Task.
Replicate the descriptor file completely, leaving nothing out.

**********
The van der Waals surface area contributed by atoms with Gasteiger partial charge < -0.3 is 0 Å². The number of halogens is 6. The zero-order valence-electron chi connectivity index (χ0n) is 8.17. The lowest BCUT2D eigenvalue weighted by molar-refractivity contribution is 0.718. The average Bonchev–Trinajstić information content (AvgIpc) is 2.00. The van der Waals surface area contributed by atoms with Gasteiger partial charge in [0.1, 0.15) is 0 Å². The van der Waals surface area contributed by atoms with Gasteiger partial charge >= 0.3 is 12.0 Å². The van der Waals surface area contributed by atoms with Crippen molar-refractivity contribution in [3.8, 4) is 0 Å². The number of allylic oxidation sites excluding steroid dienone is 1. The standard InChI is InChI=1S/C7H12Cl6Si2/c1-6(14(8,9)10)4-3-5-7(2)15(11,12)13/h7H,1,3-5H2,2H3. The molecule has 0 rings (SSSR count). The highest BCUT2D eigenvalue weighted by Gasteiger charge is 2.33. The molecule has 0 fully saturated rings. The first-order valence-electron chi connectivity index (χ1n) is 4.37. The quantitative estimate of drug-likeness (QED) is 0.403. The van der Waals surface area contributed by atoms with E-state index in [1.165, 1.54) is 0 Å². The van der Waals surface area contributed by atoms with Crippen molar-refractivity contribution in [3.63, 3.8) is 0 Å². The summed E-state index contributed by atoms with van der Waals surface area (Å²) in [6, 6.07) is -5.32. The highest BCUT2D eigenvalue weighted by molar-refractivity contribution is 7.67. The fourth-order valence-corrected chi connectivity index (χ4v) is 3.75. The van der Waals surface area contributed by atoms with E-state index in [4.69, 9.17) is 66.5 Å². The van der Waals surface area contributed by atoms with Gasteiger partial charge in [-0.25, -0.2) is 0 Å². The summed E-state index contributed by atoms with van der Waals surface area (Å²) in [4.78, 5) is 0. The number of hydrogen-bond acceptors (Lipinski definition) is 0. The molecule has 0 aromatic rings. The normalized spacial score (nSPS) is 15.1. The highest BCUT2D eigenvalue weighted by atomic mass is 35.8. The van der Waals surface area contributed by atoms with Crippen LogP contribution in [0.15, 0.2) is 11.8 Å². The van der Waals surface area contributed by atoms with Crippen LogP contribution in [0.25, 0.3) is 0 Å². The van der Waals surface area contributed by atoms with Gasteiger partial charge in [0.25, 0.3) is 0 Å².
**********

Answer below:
The van der Waals surface area contributed by atoms with Gasteiger partial charge < -0.3 is 0 Å². The number of halogens is 6. The zero-order valence-electron chi connectivity index (χ0n) is 8.17. The lowest BCUT2D eigenvalue weighted by molar-refractivity contribution is 0.718. The average Bonchev–Trinajstić information content (AvgIpc) is 2.00. The van der Waals surface area contributed by atoms with Gasteiger partial charge in [0.1, 0.15) is 0 Å². The van der Waals surface area contributed by atoms with Gasteiger partial charge >= 0.3 is 12.0 Å². The van der Waals surface area contributed by atoms with Crippen molar-refractivity contribution in [3.8, 4) is 0 Å². The number of allylic oxidation sites excluding steroid dienone is 1. The standard InChI is InChI=1S/C7H12Cl6Si2/c1-6(14(8,9)10)4-3-5-7(2)15(11,12)13/h7H,1,3-5H2,2H3. The molecule has 0 rings (SSSR count). The highest BCUT2D eigenvalue weighted by Gasteiger charge is 2.33. The molecule has 0 fully saturated rings. The first-order valence-electron chi connectivity index (χ1n) is 4.37. The quantitative estimate of drug-likeness (QED) is 0.403. The van der Waals surface area contributed by atoms with E-state index in [1.165, 1.54) is 0 Å². The van der Waals surface area contributed by atoms with Crippen molar-refractivity contribution in [3.63, 3.8) is 0 Å². The summed E-state index contributed by atoms with van der Waals surface area (Å²) in [6, 6.07) is -5.32. The highest BCUT2D eigenvalue weighted by molar-refractivity contribution is 7.67. The fourth-order valence-corrected chi connectivity index (χ4v) is 3.75. The van der Waals surface area contributed by atoms with E-state index in [4.69, 9.17) is 66.5 Å². The van der Waals surface area contributed by atoms with Gasteiger partial charge in [-0.25, -0.2) is 0 Å². The summed E-state index contributed by atoms with van der Waals surface area (Å²) in [4.78, 5) is 0. The number of hydrogen-bond acceptors (Lipinski definition) is 0. The molecule has 0 aromatic rings. The normalized spacial score (nSPS) is 15.1. The highest BCUT2D eigenvalue weighted by atomic mass is 35.8. The van der Waals surface area contributed by atoms with Crippen LogP contribution in [0.15, 0.2) is 11.8 Å². The van der Waals surface area contributed by atoms with Crippen LogP contribution in [0.25, 0.3) is 0 Å². The van der Waals surface area contributed by atoms with Gasteiger partial charge in [0.25, 0.3) is 0 Å².